Shakir says that his peace activities and Global Ties’ citizen diplomacy were like hand and glove, an excellent fit and perfectly complementing each other. “My bridge-building efforts with AJC, ADL, and MCCJ were recognized by the American Jewish Committee who nominated me to Project Interchange resulting in my trip to Israel. It also took me to India and Egypt, but the most interesting event occurred locally.” He recounts a story about an Afghan/Pakistan International Visitor Leadership Program that Global Ties Miami hosted right after Kurt Westergaard, a Danish cartoonist who created a caricature of the Prophet Muhammad, sparked outrage that resulted in an attack upon American forces in Afghanistan. “While visitors and Commission staff were sitting in the conference room, I stood at the head table and asked the visitors, suppose Prophet Muhammad was chairing this meeting, and you presented the case of the disparaging cartoon to him, what would be his verdict on it. There was a pin drop silence, they looked at each other muttered a few words under their breath, finally, one spoke out (and said) the Prophet will forgive him and they all one by (one) endorsed this response. If the Prophet will forgive him, how come the Muslims now overrule the prophet and take revenge, killing people? Trapped, one of them shot back, what would you do? I calmly responded, we did respond by seeking friendly media support, writing op/end pieces, even interfaith leaders including (the) archbishop wrote how inappropriate it is to publish insensitive material about other faiths.”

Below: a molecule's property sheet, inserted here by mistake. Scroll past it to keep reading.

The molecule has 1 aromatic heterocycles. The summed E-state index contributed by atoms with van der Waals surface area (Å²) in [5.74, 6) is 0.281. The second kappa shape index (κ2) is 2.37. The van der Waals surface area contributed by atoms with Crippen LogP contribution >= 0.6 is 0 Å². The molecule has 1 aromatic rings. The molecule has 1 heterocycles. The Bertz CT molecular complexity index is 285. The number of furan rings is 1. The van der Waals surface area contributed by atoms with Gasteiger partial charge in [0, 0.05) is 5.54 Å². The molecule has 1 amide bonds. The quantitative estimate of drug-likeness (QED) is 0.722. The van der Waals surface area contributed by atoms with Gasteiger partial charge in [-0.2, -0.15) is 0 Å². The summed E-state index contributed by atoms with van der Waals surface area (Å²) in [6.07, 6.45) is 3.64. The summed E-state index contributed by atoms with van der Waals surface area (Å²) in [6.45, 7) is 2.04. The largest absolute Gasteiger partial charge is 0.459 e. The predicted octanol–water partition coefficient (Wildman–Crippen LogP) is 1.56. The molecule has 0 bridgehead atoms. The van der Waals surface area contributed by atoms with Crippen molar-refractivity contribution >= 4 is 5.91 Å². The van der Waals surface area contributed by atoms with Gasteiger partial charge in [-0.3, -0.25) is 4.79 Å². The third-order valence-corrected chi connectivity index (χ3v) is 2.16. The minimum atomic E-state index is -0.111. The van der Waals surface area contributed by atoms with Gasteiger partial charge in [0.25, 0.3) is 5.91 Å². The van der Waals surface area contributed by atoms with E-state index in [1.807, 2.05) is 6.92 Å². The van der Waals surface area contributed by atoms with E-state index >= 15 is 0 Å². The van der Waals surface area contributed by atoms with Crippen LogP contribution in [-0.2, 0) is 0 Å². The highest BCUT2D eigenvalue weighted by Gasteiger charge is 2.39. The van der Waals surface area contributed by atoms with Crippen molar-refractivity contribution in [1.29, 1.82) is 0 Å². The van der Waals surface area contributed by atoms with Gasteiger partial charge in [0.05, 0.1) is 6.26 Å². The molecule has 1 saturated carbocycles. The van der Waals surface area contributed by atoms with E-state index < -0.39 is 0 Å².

He adds that in November 2004 a delegation of high-ranking military officials from Asia and Africa visited Miami. “We arranged for them to witness our election process. The ambassador who led the delegation was intrigued by my facilitation and more surprised to learn that I was a veteran. A few months late I received the invitation to attend the 2005 Army War College seminar and share my experience there.”